In his article, which he wrote after two months of traveling across the archipelago—during which he felt “angry at myself when I brushed off the latest platoon of child beggars, angry at the beggars when I did give in, angry at the rich Filipinos for living behind high walls and guardhouses in the fortified Makati compounds euphemistically called villages … angry at a society that had degenerated into a war of every man against every man”—


Fallows concluded:

“If the problem in the Philippines does not lie in the people themselves, or, it would seem, in their choice between capitalism and socialism, what is the problem? I think it is cultural and that it should be thought of as a failure of nationalism.”

According to the Concise Encylopedia, “Nationalism is loyalty and devotion to one’s nation or country, especially as above loyalty to other groups or to individual interests.” Thus, a nationalist identifies fully with his country, placing its interests above that of his class, community, region, clan, family and self.  He is personally humiliated when his country is humiliated.


A nationalist would want his country to be strong and prosperous, rather than weak and poor. The Encyclopedia adds: “In the 20th Century, Nationalist movements often arose in opposition to colonialism.” Jose Rizal was a nationalist because, although born in a family more fortunate materially than most of his countrymen, he abandoned his birthright to fight for their independence and freedom to strive for progress.


No nation has become prosperous without going through a phase of nationalism. The United States grew to be a wealthy and strong nation only after undergoing a nationalist revolution against England. Its founding fathers, from George Washington to Thomas Jefferson and James Madison, were all ardent nationalists.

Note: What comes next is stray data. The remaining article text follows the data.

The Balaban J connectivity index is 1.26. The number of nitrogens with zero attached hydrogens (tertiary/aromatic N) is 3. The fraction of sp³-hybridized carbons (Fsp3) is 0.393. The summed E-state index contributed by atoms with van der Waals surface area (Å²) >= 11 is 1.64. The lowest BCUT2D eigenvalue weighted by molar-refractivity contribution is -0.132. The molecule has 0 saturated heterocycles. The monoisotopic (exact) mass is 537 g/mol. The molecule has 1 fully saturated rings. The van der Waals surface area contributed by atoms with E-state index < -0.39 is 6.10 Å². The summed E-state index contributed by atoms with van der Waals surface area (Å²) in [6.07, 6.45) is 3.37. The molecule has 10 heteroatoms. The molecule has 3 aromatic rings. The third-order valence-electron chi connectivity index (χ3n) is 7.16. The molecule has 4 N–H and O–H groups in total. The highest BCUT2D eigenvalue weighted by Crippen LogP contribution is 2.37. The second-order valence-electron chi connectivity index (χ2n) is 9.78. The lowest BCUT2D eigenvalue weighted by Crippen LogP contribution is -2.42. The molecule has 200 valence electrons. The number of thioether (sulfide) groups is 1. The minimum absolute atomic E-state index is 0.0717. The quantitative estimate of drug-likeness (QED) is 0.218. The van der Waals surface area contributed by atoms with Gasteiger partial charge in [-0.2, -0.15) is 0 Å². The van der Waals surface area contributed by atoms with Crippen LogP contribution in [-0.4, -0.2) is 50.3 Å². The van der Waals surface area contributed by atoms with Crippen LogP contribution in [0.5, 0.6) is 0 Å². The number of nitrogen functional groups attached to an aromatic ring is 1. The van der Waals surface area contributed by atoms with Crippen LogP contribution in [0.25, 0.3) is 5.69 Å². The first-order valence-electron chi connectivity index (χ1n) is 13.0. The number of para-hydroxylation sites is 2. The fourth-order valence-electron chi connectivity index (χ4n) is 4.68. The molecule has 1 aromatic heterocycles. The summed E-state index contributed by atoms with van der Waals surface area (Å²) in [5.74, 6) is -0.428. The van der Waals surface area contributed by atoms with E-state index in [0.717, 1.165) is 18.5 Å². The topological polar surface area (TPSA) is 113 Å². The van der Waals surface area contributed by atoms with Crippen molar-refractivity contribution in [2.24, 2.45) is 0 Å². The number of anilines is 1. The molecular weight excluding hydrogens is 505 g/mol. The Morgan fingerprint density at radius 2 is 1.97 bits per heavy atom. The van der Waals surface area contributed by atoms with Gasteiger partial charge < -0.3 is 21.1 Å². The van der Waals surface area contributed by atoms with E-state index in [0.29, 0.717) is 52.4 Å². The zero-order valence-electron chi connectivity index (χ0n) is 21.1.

According to a US college textbook, World Civilizations, the rise of nations in Europe in the 19th century arose from a “complex combination of the forces of liberalism, nationalism and nation-building.” Nationalism is a necessary component of nation-building. A common characteristic of the economically successful nation states in Asia was the nationalism of their leaders and peoples, regardless of ideology.


Mahatma Gandhi and Jawaharlal Nehru of India, Sukarno of Indonesia, Mahathir of Malaysia, Lee Kwan Yew of Singapore, Park Chung Hee of South Korea, Mao Zedong and Deng Xiao Ping of China were all instilled with nationalism and driven by the desire to build a strong nation, subservient to none and equal to all.


We still have to find a leader who would place the nation above class, family and personal interests. We still have to find a leader who would protect and advance the national interest, even if it conflicts with those of other countries, and who would not divide their loyalty between our own country and other nations, despite shared historical and cultural relationships.

History shows that no nation has been built without its people imbibing the spirit of nationalism.


Manuel F. Almario ( is a veteran, semiretired journalist and spokesperson of the Movement for Truth in His



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March 16, 2014 · 5:09 am